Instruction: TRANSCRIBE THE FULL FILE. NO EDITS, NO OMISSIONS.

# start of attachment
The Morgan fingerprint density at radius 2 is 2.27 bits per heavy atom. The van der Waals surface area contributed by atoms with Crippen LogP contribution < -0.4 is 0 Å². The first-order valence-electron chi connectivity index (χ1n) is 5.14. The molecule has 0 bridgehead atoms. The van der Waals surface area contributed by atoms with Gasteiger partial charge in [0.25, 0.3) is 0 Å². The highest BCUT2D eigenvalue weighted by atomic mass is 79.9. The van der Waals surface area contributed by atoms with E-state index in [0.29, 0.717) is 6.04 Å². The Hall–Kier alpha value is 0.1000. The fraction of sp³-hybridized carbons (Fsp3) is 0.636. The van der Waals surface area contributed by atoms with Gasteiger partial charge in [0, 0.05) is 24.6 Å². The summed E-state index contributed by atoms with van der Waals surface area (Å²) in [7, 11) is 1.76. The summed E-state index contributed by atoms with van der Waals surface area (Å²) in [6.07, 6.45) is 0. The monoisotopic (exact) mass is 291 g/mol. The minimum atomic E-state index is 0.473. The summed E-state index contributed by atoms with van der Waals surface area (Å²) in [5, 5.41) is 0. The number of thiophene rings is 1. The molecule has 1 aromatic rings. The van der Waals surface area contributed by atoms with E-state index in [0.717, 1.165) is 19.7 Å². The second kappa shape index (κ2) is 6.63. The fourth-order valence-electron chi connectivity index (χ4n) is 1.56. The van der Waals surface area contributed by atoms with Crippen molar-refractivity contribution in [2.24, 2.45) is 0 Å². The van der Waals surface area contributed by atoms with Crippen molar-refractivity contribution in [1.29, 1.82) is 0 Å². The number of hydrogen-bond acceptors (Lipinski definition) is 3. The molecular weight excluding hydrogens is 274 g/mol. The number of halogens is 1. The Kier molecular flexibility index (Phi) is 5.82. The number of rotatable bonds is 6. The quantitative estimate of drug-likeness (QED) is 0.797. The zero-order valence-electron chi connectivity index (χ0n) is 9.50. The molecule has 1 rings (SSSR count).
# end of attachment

The Morgan fingerprint density at radius 2 is 2.27 bits per heavy atom. The van der Waals surface area contributed by atoms with Crippen LogP contribution < -0.4 is 0 Å². The first-order valence-electron chi connectivity index (χ1n) is 5.14. The molecule has 0 bridgehead atoms. The van der Waals surface area contributed by atoms with Gasteiger partial charge in [0.25, 0.3) is 0 Å². The highest BCUT2D eigenvalue weighted by atomic mass is 79.9. The van der Waals surface area contributed by atoms with E-state index in [0.29, 0.717) is 6.04 Å². The Hall–Kier alpha value is 0.1000. The fraction of sp³-hybridized carbons (Fsp3) is 0.636. The van der Waals surface area contributed by atoms with Gasteiger partial charge in [0, 0.05) is 24.6 Å². The summed E-state index contributed by atoms with van der Waals surface area (Å²) in [7, 11) is 1.76. The summed E-state index contributed by atoms with van der Waals surface area (Å²) in [6.07, 6.45) is 0. The monoisotopic (exact) mass is 291 g/mol. The minimum atomic E-state index is 0.473. The summed E-state index contributed by atoms with van der Waals surface area (Å²) in [5, 5.41) is 0. The number of thiophene rings is 1. The molecule has 1 aromatic rings. The van der Waals surface area contributed by atoms with E-state index in [0.717, 1.165) is 19.7 Å². The second kappa shape index (κ2) is 6.63. The fourth-order valence-electron chi connectivity index (χ4n) is 1.56. The van der Waals surface area contributed by atoms with Crippen molar-refractivity contribution in [2.24, 2.45) is 0 Å². The van der Waals surface area contributed by atoms with Crippen molar-refractivity contribution in [1.29, 1.82) is 0 Å². The number of hydrogen-bond acceptors (Lipinski definition) is 3. The molecular weight excluding hydrogens is 274 g/mol. The number of halogens is 1. The Kier molecular flexibility index (Phi) is 5.82. The number of rotatable bonds is 6. The quantitative estimate of drug-likeness (QED) is 0.797. The zero-order valence-electron chi connectivity index (χ0n) is 9.50. The molecule has 1 rings (SSSR count).